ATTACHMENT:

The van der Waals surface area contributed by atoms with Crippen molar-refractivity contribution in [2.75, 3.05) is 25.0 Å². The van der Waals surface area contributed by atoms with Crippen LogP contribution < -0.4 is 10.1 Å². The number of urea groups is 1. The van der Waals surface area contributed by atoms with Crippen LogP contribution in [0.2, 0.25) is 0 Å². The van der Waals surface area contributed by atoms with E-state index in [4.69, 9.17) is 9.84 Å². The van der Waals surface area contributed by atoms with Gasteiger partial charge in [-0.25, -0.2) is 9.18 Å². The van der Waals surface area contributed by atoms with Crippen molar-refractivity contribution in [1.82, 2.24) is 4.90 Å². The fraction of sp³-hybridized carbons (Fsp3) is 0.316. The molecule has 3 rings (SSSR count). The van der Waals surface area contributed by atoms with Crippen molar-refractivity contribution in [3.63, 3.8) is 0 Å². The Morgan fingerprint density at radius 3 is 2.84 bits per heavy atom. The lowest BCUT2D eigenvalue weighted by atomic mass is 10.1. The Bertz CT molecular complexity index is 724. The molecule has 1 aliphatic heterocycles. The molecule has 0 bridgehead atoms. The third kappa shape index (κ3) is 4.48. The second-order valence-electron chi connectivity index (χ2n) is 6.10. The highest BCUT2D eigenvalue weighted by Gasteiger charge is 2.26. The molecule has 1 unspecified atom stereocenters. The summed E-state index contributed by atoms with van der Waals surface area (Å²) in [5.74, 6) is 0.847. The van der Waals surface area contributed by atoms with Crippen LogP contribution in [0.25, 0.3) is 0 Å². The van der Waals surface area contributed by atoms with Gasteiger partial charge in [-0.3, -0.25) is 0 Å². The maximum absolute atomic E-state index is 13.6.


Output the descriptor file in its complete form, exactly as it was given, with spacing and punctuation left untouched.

The van der Waals surface area contributed by atoms with Crippen molar-refractivity contribution in [2.75, 3.05) is 25.0 Å². The van der Waals surface area contributed by atoms with Crippen LogP contribution < -0.4 is 10.1 Å². The number of urea groups is 1. The van der Waals surface area contributed by atoms with Crippen LogP contribution in [0.2, 0.25) is 0 Å². The van der Waals surface area contributed by atoms with E-state index in [4.69, 9.17) is 9.84 Å². The van der Waals surface area contributed by atoms with Gasteiger partial charge in [-0.25, -0.2) is 9.18 Å². The van der Waals surface area contributed by atoms with Crippen molar-refractivity contribution in [1.82, 2.24) is 4.90 Å². The fraction of sp³-hybridized carbons (Fsp3) is 0.316. The molecule has 3 rings (SSSR count). The van der Waals surface area contributed by atoms with Crippen molar-refractivity contribution in [3.63, 3.8) is 0 Å². The Morgan fingerprint density at radius 3 is 2.84 bits per heavy atom. The lowest BCUT2D eigenvalue weighted by atomic mass is 10.1. The Bertz CT molecular complexity index is 724. The molecule has 1 aliphatic heterocycles. The molecule has 0 bridgehead atoms. The third kappa shape index (κ3) is 4.48. The second-order valence-electron chi connectivity index (χ2n) is 6.10. The highest BCUT2D eigenvalue weighted by Gasteiger charge is 2.26. The molecule has 1 unspecified atom stereocenters. The summed E-state index contributed by atoms with van der Waals surface area (Å²) in [5.74, 6) is 0.847. The van der Waals surface area contributed by atoms with Crippen LogP contribution in [0.25, 0.3) is 0 Å². The van der Waals surface area contributed by atoms with Gasteiger partial charge in [-0.3, -0.25) is 0 Å². The maximum absolute atomic E-state index is 13.6.